Plett Rage is the longest running and arguably largest student festival in the Southern Hemisphere! Plett Rage unofficially started off as a few hundred students migrating to Plett for a few days in the early 80’s for good times and to celebrate the summer. Fast forward to today and Rage is now 10 days of partying at six awesome festival venues, 300 staff to help you and of course 15,000 of your fellow students rocking it out to the biggest and best of SA’s live and electronic music scene.

As the youngsters today say, LOL. Forget the “early eighties”, we started the Rave in the late seventies! We have ourselves to blame.

But our trip was very different. Our parents were certainly not involved.

With a few rands in our pockets, we headed to Plett in what we called the Pugget (our Peugeot). We, being three lads and a lass. Our few articles of clothing and a tent were in the boot.

On arrival at Piesangs River Caravan Park, we were sent away. The place was a FAMILY tent and caravan park, and the owners could not determine a “family” in our group of four!

So, we headed to the Plett Caravan Park on the shores of the lagoon, and that’s where we pitched our tent. (The lass became problematic and we collected money and flew her back to Cape Town from the then-functional Plett airport!)

For the rest, I remember too little (maybe better so.) I think there was the Formosa Inn, the Grapevine Pub under the Beacon Isle Hotel and the Cave at the fake Spanish style Arch(er)wood Hotel.

I can’t remember there being anything else in Plett! (it was still a small dorp then!)

We had to leave Plett late on the night of the 30 November, because the caravan park rates went up for the season on the 1st December, and as students, we could not afford that! Th e Pugget gave us problems and overheated in Knysna, so we just filled the radiator up with salt water from the Knysna lagoon, right there next to the National Road. We even took a container of salt water with us, just in case!

We pitched our tent on the river bank at Bufffels Bay and the next day stopped over in George. I think we spent a few days there playing pool with the Du Toits at 21 Caledon Street, and savouring the good food and comfortable beds. (Dr Hendrik du Toit passed away earlier this year.)

The rest of our Plett Rage is a blur – I think its my disease or old age that one blames for loss of memory.

And, so the sins of the fathers are visited on the children ….

PlettRave1979 001 PlettRave1979 002 PlettRave1979 014 PlettRave1979 PlettRave19792

The Cape of Good Hope – Day 9 (Sunday)

(c) E.C. Lunnon 2011

Tuesday 1 November 2011: 5 years 2 months on … Advantage CBD 

 
The holiday agenda for the week was penciled in as follows:    
 

Sunday morning                              Return to Port Elizabeth

 (Plus a list of people to see and things to do – if time allowed!)

I have now, at last, inked in the gaps… the holiday diary is completed!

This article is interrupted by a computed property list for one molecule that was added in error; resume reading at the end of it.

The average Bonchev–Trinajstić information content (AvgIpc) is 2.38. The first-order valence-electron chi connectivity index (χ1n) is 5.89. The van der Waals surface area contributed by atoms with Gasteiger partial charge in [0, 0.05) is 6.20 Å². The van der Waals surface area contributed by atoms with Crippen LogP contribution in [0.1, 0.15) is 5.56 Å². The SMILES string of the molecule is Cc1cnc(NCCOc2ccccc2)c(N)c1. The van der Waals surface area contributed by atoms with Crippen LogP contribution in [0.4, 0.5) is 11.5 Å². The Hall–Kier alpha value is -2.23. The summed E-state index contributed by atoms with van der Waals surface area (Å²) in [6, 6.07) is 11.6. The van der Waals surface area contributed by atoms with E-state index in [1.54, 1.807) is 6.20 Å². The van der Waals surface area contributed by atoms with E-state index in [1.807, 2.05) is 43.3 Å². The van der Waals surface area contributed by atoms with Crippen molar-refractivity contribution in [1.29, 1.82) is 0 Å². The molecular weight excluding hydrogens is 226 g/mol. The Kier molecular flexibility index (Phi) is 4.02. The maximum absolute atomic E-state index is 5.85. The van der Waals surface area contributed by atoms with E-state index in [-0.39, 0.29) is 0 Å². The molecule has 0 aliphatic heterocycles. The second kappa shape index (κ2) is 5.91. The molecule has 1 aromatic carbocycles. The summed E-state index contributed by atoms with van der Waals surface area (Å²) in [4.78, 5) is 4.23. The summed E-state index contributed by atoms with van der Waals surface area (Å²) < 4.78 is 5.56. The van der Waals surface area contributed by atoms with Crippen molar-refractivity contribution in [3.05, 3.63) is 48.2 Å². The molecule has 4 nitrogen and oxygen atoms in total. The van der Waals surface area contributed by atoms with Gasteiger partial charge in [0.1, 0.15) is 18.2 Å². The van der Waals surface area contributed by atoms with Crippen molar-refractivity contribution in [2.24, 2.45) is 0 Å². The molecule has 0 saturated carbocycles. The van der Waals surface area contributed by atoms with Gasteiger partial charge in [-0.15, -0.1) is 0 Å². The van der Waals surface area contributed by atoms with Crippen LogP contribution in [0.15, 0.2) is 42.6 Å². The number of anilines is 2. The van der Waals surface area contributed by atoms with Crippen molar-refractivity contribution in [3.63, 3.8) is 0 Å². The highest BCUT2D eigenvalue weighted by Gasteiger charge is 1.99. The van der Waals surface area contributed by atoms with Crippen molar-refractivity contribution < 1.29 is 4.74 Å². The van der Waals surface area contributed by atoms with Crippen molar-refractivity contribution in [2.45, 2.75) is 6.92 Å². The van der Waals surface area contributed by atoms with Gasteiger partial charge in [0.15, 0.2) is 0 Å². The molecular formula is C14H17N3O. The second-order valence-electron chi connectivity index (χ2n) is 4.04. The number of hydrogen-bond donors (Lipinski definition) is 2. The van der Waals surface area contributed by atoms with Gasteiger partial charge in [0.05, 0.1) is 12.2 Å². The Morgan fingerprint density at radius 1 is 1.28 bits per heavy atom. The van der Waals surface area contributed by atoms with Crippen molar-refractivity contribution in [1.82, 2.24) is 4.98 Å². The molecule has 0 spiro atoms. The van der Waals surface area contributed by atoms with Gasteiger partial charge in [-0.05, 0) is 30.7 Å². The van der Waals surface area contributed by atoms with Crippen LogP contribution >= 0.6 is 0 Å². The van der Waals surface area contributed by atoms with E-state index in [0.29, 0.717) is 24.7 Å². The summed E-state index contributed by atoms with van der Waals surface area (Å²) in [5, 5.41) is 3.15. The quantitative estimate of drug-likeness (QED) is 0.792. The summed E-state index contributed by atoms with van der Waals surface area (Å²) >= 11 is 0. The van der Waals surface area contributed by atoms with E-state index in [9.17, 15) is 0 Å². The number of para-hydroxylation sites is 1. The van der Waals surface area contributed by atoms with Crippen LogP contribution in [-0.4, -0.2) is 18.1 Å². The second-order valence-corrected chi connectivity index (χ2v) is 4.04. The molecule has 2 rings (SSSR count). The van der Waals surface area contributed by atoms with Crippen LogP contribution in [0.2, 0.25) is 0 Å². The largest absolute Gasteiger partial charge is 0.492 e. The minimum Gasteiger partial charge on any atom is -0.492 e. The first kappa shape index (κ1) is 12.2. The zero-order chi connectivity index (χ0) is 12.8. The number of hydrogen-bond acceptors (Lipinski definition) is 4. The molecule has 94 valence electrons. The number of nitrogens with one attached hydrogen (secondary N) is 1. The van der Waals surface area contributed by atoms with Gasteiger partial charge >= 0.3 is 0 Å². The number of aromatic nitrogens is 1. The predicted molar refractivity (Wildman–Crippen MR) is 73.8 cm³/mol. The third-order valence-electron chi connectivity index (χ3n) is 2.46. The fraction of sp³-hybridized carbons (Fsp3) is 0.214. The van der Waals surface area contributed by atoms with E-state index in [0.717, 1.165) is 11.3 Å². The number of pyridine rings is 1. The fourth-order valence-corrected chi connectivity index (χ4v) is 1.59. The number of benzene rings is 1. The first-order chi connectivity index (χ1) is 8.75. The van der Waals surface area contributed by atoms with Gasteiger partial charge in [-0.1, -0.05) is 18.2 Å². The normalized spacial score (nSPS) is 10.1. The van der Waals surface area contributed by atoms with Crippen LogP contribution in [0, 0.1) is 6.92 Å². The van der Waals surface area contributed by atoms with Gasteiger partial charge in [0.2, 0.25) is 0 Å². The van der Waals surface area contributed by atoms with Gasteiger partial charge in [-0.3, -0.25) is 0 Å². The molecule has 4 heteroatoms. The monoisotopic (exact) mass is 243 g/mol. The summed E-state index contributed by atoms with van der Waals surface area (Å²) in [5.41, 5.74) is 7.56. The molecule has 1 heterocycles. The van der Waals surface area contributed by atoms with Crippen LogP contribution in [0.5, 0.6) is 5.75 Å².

Day 9 – Sunday 9 October 2011

It was the time …

… For the holiday to end

… to pack up for oulaas (the last time)

to return to Port Elizabeth

… to return to work and school and home

… for the Springboks to play Australia in the quarter-final of the World Cup

There was no TV set in our cottage, and hence we would not see the big game for which South Africa had been preparing for weeks now, and which would be watched by almost everyone in the country.

It was even scheduled on our itinerary … watch rugby over breakfast and then head home!

Such is the nature and hospitality of the people of the Koo, that when I asked the lady who had prepared our lunch on Saturday where we could watch the game, she immediately invited us (total strangers) to come and watch the  game at their home on the farm next door.

However, Pera felt that we would be intruding, and would not go. I lost it again – both the opportunity to watch the game and my volatile temper.

But, it was not to be. And so we packed the car, left the Cottage at 07h30 and headed east: the R62 to Barrydale, then the Tradouw Pass through the Langeberg to Heidelberg where we joined the N2 and then straight on to Port Elizabeth. We would be back by about 14h00.

We listened to the game on Radio 2000 in the car. I enjoyed the passion and enthusiasm of the commentators who, unlike their TV counterparts, have to place the dots, join the dots, colour it in and paint the whole picture in order for the listener to know just what is happening on the field.

But this is mountainous terrain and I did not enjoy losing the signal every so often … and it always seemed to happen just at the wrong time!

So we went into the Tradouw Pass in the excited winning situation of 9 – 8! It’s a beautiful pass and one that meanders along the course of the river through the towering mountains on either side. I’m not sure we really noticed much.

And then we were

…  out of our skins

…   out of the Pass

…  out of the signal-less Radio 2000 area

…  and out of the World Cup!

Australia had scored a penalty whilst we had no signal.

It was 9 – 11 all over again – and, this time, not in New York, but in Wellington.

Who was to blame for this atrocity? –  we could only earmark the referee!

The car became quiet. The world had ended and our holiday had ended.

(But not before we stopped for lunch in Plettenberg Bay. Why there? Because it was lunch time, as usual we were all hungry, and it’s a Lunnon tradition to stop for whatever meal at the Rod and Reel.)

However, tomorrow, the world would revert to normal and all would be the same again. Including the speeding fine: